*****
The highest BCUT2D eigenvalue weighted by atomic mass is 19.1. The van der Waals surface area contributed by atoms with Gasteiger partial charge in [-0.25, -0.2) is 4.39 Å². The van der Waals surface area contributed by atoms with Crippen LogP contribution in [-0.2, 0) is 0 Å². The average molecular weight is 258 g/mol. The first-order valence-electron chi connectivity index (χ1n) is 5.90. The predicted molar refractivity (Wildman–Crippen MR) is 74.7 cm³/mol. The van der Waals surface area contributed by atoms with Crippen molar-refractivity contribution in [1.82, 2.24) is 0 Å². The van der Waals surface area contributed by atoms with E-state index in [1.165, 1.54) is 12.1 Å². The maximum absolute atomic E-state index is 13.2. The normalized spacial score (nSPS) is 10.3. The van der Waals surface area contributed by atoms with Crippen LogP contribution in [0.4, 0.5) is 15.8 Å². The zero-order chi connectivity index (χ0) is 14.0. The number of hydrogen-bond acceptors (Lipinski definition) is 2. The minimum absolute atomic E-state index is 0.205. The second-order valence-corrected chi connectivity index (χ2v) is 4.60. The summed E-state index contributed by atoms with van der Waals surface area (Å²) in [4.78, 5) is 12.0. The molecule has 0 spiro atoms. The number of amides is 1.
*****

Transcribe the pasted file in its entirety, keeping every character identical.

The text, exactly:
The highest BCUT2D eigenvalue weighted by atomic mass is 19.1. The van der Waals surface area contributed by atoms with Gasteiger partial charge in [-0.25, -0.2) is 4.39 Å². The van der Waals surface area contributed by atoms with Crippen LogP contribution in [-0.2, 0) is 0 Å². The average molecular weight is 258 g/mol. The first-order valence-electron chi connectivity index (χ1n) is 5.90. The predicted molar refractivity (Wildman–Crippen MR) is 74.7 cm³/mol. The van der Waals surface area contributed by atoms with Crippen molar-refractivity contribution in [1.82, 2.24) is 0 Å². The van der Waals surface area contributed by atoms with E-state index in [1.165, 1.54) is 12.1 Å². The maximum absolute atomic E-state index is 13.2. The normalized spacial score (nSPS) is 10.3. The van der Waals surface area contributed by atoms with Crippen LogP contribution in [0.4, 0.5) is 15.8 Å². The zero-order chi connectivity index (χ0) is 14.0. The number of hydrogen-bond acceptors (Lipinski definition) is 2. The minimum absolute atomic E-state index is 0.205. The second-order valence-corrected chi connectivity index (χ2v) is 4.60. The summed E-state index contributed by atoms with van der Waals surface area (Å²) in [4.78, 5) is 12.0. The molecule has 0 spiro atoms. The number of amides is 1.